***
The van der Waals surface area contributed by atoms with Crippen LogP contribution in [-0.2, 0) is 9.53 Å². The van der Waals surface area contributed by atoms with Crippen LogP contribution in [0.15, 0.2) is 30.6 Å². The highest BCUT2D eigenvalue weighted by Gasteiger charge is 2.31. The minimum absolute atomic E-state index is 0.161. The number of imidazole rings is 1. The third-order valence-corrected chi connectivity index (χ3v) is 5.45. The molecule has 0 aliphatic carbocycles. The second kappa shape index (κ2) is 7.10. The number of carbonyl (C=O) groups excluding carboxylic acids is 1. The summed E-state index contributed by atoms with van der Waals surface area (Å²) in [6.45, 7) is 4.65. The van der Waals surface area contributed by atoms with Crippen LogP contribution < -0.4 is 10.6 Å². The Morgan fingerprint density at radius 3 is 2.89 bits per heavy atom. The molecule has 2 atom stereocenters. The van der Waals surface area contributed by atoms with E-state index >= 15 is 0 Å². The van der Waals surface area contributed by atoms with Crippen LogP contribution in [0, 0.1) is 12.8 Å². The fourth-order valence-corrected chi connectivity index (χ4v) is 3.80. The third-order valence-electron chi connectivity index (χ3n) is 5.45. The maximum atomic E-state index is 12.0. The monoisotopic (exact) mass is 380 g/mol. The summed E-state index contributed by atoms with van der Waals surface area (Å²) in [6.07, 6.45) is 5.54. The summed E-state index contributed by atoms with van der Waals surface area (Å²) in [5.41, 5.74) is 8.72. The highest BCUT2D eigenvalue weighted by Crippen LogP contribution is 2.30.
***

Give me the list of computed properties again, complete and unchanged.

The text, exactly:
The van der Waals surface area contributed by atoms with Crippen LogP contribution in [-0.2, 0) is 9.53 Å². The van der Waals surface area contributed by atoms with Crippen LogP contribution in [0.15, 0.2) is 30.6 Å². The highest BCUT2D eigenvalue weighted by Gasteiger charge is 2.31. The minimum absolute atomic E-state index is 0.161. The number of imidazole rings is 1. The third-order valence-corrected chi connectivity index (χ3v) is 5.45. The molecule has 0 aliphatic carbocycles. The second kappa shape index (κ2) is 7.10. The number of carbonyl (C=O) groups excluding carboxylic acids is 1. The summed E-state index contributed by atoms with van der Waals surface area (Å²) in [6.45, 7) is 4.65. The van der Waals surface area contributed by atoms with Crippen LogP contribution < -0.4 is 10.6 Å². The Morgan fingerprint density at radius 3 is 2.89 bits per heavy atom. The molecule has 2 atom stereocenters. The van der Waals surface area contributed by atoms with E-state index >= 15 is 0 Å². The van der Waals surface area contributed by atoms with Crippen LogP contribution in [0, 0.1) is 12.8 Å². The fourth-order valence-corrected chi connectivity index (χ4v) is 3.80. The third-order valence-electron chi connectivity index (χ3n) is 5.45. The maximum atomic E-state index is 12.0. The monoisotopic (exact) mass is 380 g/mol. The summed E-state index contributed by atoms with van der Waals surface area (Å²) in [6.07, 6.45) is 5.54. The summed E-state index contributed by atoms with van der Waals surface area (Å²) in [5.41, 5.74) is 8.72. The highest BCUT2D eigenvalue weighted by Crippen LogP contribution is 2.30.